MYSTIC — The 56th annual Mystic Outdoor Art Festival is one of those special events of the summer, one that embodies the long and rich artistic tradition of the village by the sea. The festival is particularly meaningful for Richard Stalter, a 79-year-old impressionistic artist from Gaylordville, Conn., a small town on the New York border. That’s because when he arrives for this year’s gala it will be for the 50th consecutive year.
Stalter began his career as an artist at the age of 29 and in his first year as a professional attended the Mystic festival. Fifty years later it’s still one of his routine shows. “It’s considered by many, including me, as a very good art show. I think that with artists it has a very good reputation,” he said in a telephone interview.
Although he paints some still lifes and some figures, Stalter prefers painting on location, or “en plein air.” He favors working on landscapes, cityscapes and seascapes, and usually uses his off-time in Mystic to do some seaside painting, he said.
“For the artists, Mystic is a show where the sales are good,” he said. “People that come but don’t buy anything still leave well satisfied. It’s also juried very well so you know it is a quality show.”
Over the years, Stalter has won his fair share of awards, winning first prize in oils five times — including last year.
“It’s a nice place and a nice show. I must like it because I haven’t missed a single one since 1964,” he said.
Photographer Cindi Ressler participates in the festival despite the almost 6-hour trek from Stetson, Maine, outside of Bangor. “I’m originally from the New London area so for me it’s a sort of homecoming,” she said. “I used to do a lot of shows every year but it became difficult. Mystic is one of the few that I do regularly.”
That’s because of the Internet, she said. Her two new website stores are starting to pick up and improve in sales, making some shows simply not worth the time. Ressler specializes in shooting floral arrangements and seashells, as well as photo pendants, where the curvature of the convex glass adds depth to the image.
“For a few years I didn’t apply for the festival because I wanted to make sure my work was good enough to make it,” she said. “When I felt I was ready I applied and I was in. I’ve been coming for the last three years and it’s good that I know the area.”
Like Stalter, she plans to spend her free time looking at the sights. “I’ll probably go near the seaport and take a look around and look for the Charles Morgan,” she said of the village’s prized wooden whale ship. “I’ve heard it’s been launched and it will be nice to see it.”
The festival is organized and put on by the Greater Mystic Chamber of Commerce and has been the focus of Cherie’lin Toporowski. “This year there will be about 270 artists,” she said, “and the length of all the exhibits will be about two miles.” The festival will begin at the Civil War statue at the corner of East Main Street and Broadway Avenue in Stonington. Exhibits will line East Main Street, cross the drawbridge, and then turn south on Water Street, ending near New London Road. Additional exhibits will also be located on Pearl, Cottrell, Holmes and Willow streets.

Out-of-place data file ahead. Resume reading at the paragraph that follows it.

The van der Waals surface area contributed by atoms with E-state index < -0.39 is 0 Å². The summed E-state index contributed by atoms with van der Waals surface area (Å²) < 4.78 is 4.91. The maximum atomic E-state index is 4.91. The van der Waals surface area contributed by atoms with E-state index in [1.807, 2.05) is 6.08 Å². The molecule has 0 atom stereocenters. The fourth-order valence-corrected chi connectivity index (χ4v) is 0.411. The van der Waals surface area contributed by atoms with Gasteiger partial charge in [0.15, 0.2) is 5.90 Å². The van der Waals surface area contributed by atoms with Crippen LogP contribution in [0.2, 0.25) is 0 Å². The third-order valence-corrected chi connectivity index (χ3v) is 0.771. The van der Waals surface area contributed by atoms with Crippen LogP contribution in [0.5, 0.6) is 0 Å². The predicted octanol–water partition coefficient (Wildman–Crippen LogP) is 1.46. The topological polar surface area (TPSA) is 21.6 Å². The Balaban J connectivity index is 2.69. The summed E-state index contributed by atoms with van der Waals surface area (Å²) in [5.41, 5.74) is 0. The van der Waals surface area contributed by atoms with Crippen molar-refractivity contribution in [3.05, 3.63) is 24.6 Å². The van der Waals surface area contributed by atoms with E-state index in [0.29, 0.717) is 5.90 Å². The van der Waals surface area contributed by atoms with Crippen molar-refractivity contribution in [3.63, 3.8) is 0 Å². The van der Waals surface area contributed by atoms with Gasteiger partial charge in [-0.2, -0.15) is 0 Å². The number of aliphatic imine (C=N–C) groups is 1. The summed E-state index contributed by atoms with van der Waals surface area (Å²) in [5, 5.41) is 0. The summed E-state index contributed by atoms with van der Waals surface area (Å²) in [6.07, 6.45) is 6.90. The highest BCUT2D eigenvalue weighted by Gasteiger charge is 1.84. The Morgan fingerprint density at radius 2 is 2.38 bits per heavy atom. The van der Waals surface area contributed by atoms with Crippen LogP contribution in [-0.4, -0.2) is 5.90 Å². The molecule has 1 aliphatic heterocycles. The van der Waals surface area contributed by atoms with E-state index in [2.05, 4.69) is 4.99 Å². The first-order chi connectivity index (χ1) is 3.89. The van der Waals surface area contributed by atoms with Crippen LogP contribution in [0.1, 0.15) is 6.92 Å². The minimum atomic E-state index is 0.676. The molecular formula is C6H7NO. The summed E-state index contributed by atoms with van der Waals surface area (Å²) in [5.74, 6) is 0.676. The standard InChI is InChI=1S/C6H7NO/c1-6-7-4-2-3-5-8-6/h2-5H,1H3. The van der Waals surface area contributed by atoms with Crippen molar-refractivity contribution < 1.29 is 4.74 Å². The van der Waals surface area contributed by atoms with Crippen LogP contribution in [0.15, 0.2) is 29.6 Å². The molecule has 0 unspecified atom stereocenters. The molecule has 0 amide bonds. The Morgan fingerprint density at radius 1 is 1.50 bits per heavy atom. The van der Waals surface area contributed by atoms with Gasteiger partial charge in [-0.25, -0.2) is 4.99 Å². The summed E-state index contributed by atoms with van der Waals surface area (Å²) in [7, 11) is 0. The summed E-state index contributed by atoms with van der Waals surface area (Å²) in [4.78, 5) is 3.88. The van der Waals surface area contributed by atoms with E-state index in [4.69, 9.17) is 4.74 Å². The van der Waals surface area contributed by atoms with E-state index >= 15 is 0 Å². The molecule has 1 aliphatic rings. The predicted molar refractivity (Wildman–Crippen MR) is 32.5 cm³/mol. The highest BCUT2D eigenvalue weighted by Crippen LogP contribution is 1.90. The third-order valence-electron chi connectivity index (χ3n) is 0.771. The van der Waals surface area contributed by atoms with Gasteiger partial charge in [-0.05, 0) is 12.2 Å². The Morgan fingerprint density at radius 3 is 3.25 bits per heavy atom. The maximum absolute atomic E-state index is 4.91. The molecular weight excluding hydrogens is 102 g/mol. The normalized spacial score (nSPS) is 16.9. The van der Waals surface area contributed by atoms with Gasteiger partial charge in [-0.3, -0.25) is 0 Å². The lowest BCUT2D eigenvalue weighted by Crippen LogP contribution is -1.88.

Toporowski said a new addition this year will be a mobile craft center in the form of an 18-wheeler from Michaels Arts and Crafts, which will be located in the Chelsea Groton Bank parking lot. The center is designed to entertain both children and adults, and will provide many different crafting opportunities throughout the weekend.
Another extra feature this year is the Mystic Art Center’s centennial year exhibition, “Mystic As Muse,” which will be open from 11 a.m. to 5 p.m. each day. The gallery is located at 9 Water St. and admission is free, although a donation is always appreciated.
On Saturday, from 10 a.m. to 3 p.m., the MAC will hold its first “Street Painting Parade” in the south side of its parking lot. The public is invited to arrive early to watch artists working or drop in later to see finished pieces and vote on a favorite. Those interested in registering to paint a square should call 860-536-7601, ext. 209. There will also be participatory children’s chalk art, available to all and free of charge.
If that’s not enough, try the Children’s Art Park to make some art of your own. Furthermore, the Mystic River Park on the Stonington side of the river will be home to a variety of activities including face painting, fish prints, bubbles, hula hoops, bean bag toss, funny photo boards and nautical knot tying as well as activities led by area museums and cultural centers. Saturday will feature activities from MAC, Little Learners, Riverfront Children’s Center, Noank Baptist Church and Alliance For Living. Staff members from the Lyman Allyn Museum and the Mystic Aquarium will take part in events on Sunday.
“It’s been very busy,” Toporowski said, “but it’s also been a lot of fun.”
The 56th Annual Mystic Outdoor Arts Festival will take place on Saturday, Aug. 10, 10 a.m. to 6 p.m., and Sunday, Aug. 11, 10 a.m. to 5 p.m.
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